There is a very important question that needs to be addressed and that is “How Parents Can Play A Major Role In The College Recruiting Process?” We all know our teenagers can’t do it alone but how do parents help without taking over our teen’s lives?
There are many pieces to the college recruiting process that ultimately comes down to the high school student athlete’s ability to play their sport at the college level. The vital role parents can play in recruiting is when they are in an administrative capacity.
Probably a thousand times. The issue is really about getting those teen-aged athletes to do something. If they’re not going to clean their room then they’re not going to really be expected to handle all of the details of the college recruiting process.
The parent’s job in recruiting is to make sure that their student athlete is writing emails to college coaches or maybe sending a few handwritten letters which, I feel, is an effective way to begin the recruiting process. I’m not saying that parents should write the email or even letters but you can help your student athlete in crafting any correspondence to college coaches.
There’s going to come a time when your student athlete will receive a phone call from a college coach. Prior to this phone call, the parents and student athlete should make a list of questions to ask the college coach.
Sometimes student athletes are not always prepared to ask questions that could be critical to then receiving a full athletic scholarship. If a student athlete is asking questions, that lets the college coach know that the student athlete they are hoping to recruit is smart, intelligent, and, most importantly, interested in their program.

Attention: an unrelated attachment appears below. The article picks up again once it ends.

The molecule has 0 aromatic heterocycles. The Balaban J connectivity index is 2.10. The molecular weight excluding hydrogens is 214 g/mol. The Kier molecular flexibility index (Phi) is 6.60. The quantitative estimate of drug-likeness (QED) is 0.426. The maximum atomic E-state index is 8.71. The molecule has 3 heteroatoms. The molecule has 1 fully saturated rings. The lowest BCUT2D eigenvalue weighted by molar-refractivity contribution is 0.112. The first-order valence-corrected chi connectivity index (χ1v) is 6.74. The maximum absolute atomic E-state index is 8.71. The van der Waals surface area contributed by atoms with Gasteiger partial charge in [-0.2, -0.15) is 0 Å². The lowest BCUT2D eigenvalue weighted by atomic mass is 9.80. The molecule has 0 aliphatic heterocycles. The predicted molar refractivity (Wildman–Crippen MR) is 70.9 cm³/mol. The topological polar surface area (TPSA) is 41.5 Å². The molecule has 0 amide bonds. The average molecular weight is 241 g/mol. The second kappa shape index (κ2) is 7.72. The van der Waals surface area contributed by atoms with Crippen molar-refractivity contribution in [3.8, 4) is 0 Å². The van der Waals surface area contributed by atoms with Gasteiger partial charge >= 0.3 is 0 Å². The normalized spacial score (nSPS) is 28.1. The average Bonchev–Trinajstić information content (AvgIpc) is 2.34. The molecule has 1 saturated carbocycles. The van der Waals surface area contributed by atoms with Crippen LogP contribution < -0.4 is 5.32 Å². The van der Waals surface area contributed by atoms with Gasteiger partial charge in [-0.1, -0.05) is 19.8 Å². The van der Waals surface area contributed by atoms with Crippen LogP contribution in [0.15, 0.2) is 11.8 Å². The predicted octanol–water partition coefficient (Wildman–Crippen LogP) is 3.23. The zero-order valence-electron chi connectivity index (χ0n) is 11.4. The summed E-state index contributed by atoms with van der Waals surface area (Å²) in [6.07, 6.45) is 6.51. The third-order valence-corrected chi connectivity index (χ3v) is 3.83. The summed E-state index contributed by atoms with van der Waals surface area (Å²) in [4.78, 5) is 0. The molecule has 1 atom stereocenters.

Sometimes if parents are being too eager in the recruiting process they might want to take it upon themselves to call college coaches and ask questions themselves.
I believe this is a gray area because the college coach is not recruiting the parent and the coach would rather hear from the student athlete. One of the more important components of recruiting is putting together a college recruiting package.
This recruiting package can consist of a DVD, a high school transcript, an athletic game schedule, a handwritten letter and any other important information that a college program might need.
Putting together a package has so many details for a student athlete to deal with that the parents, who better understand the importance of such details, can put together this college recruiting package themselves.
They have academic pressure, standardized tests pressures along with maintaining their high athletic standards. The parent’s role should be behind the scenes in an administrative capacity focusing on the details of the college recruiting process.
You really only get one shot at trying to earn a full athletic scholarship, therefore in the quests to earn that scholarship, it will take the group effort of parents assisting student athletes with the details of the college recruiting process.
Parents could look at their role as being a personal assistant to their high school student athlete. Let the student athlete deal with the responsibility of maintaining high academic standards and performing at a high level athletically.
Even though the college recruiting process has many challenges, if parents and student athletes work together the process of going from high school athlete to college athlete could be a smooth transition.
Al Woods is the Publisher and Chief Editor of Woods Recruiting blog in Cleveland, Ohio. The Woods Recruiting blog is about providing information on the college recruiting process. I offer my insight and opinions on the step by step process of going from a high school athlete to college athlete